One method to evaluate our understanding of the climate system is to compare model simulations of past climate with reconstructions of the climate from the data available for those time periods. This is the approach of the COHMAP project (Cooperative Holocene Mapping Project), a multi-institutional (Brown, Columbia, Minnesota, Oregon and Wisconsin) effort focused on examination of the climate of the last 18,000 years. This time interval encompasses the last glacial maximum, the termination of the glaciation, and the present Holocene interglacial. The investigators are reconstructing climate from pollen, lake levels, and marine plankton. The global data sets are organized in 3,000 year intervals and include ice-sheet height area, distributions of fossil plankton, pollen and plant microfossils, and status of lake levels. The project includes a parallel effort to simulate the global patterns of climate with the Community Climate model of the National Center for Atmospheric Research. The simulation experiments are "snapshots" of the climate at 3,000 year intervals spanning the same 18,000 year period and incorporating the effects of changes in earth's orbital parameters and slowly changing boundary conditions such as ice- sheet height and area. Proposed work over the next several years includes (1) completion of global analysis of the observed paleoclimate and comparison with recent numerical simulation experiments, (2) initiation of new work with ocean models and comparison of simulations with fossil plankton distributions, (3) test the sensitivity of the model simulations to variations in atmospheric carbon dioxide and aerosol that have accompanied climate changes over the past 18,000 years, (4) intrepretation of data from North America, North Atlantic, and Europe for quantitative reconstructions of past climates. This work should lead to an improved understanding and theory of the dynamics of glacial/interglacial (i.e., large scale) climatic change, to an appreciation of the strengths and weaknesses of climate models, and to new insights about the nature of the relationships between the biosphere and climate.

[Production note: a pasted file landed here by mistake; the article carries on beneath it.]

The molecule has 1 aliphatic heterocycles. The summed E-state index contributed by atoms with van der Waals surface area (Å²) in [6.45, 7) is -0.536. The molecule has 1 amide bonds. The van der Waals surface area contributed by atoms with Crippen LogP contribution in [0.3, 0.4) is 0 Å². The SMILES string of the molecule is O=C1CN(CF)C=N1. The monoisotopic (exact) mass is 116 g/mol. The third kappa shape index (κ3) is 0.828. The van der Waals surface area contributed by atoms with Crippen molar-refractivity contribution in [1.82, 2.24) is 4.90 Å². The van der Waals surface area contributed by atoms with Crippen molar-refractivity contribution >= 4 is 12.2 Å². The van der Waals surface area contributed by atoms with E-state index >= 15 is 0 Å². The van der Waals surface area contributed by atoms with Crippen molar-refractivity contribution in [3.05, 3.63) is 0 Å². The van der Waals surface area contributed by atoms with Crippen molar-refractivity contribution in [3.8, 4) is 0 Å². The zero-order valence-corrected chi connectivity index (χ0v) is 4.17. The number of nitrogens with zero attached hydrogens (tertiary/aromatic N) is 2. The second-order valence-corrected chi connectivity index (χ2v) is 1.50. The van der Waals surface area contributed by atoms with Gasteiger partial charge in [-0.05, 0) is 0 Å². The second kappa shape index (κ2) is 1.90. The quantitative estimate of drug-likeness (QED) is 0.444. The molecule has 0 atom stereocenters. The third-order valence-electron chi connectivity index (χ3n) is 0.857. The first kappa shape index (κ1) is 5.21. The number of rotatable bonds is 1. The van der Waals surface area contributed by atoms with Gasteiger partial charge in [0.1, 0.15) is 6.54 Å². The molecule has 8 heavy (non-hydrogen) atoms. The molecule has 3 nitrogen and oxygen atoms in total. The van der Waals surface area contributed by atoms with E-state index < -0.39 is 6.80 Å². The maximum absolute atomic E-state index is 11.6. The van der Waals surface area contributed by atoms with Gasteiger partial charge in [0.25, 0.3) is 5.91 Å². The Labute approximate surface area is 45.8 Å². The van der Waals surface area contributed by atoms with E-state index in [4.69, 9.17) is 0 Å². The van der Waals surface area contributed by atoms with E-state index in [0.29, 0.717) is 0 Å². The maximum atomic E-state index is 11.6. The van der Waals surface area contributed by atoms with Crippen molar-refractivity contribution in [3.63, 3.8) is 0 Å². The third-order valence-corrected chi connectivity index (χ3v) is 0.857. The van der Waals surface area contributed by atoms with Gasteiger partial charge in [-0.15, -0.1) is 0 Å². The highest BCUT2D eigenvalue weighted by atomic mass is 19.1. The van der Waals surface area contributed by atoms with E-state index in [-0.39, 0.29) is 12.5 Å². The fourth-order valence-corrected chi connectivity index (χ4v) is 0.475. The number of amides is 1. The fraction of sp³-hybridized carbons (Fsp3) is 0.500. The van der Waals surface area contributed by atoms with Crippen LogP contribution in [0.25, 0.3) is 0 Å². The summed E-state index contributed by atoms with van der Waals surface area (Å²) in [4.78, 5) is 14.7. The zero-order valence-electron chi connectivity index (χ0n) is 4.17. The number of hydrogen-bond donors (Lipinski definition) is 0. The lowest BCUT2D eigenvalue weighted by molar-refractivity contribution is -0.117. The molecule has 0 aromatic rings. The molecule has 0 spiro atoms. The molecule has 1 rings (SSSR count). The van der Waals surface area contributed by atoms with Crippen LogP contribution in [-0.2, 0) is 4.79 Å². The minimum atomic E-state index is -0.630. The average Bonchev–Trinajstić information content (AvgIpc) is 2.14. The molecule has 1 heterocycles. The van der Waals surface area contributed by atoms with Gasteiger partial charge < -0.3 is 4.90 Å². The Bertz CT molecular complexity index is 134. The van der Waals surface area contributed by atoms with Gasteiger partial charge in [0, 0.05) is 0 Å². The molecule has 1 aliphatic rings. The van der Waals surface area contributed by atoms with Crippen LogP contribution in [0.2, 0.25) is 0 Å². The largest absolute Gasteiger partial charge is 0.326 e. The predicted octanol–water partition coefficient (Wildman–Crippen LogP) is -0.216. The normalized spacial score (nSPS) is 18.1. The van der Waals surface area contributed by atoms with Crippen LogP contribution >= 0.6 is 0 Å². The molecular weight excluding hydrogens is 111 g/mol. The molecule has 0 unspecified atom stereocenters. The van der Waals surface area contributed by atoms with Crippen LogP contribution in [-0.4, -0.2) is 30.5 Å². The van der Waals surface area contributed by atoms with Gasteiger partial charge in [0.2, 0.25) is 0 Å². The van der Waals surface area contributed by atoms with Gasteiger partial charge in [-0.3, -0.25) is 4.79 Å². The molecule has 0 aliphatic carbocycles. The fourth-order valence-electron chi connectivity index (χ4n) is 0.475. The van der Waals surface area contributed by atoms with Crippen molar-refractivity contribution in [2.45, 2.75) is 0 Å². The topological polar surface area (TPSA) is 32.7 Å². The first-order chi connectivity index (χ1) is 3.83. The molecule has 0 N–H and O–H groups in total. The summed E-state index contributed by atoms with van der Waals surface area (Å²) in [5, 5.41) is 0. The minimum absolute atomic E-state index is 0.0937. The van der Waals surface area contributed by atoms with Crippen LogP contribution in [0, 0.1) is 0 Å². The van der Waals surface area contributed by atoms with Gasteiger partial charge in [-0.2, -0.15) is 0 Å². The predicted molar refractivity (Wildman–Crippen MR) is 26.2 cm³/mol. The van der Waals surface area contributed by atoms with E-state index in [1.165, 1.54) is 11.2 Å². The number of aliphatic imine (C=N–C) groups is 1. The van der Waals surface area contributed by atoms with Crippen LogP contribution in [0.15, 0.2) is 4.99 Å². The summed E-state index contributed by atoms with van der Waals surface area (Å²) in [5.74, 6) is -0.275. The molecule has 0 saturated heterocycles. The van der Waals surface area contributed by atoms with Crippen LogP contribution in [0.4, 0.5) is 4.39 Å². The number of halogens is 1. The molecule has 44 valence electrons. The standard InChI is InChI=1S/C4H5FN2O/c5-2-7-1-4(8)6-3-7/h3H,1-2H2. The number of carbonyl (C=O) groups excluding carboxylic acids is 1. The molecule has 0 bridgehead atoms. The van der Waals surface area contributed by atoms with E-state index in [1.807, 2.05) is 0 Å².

National Science Foundation (NSF)
Division of Atmospheric and Geospace Sciences (AGS)
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Jay S. Fein
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University of Wisconsin Madison
United States
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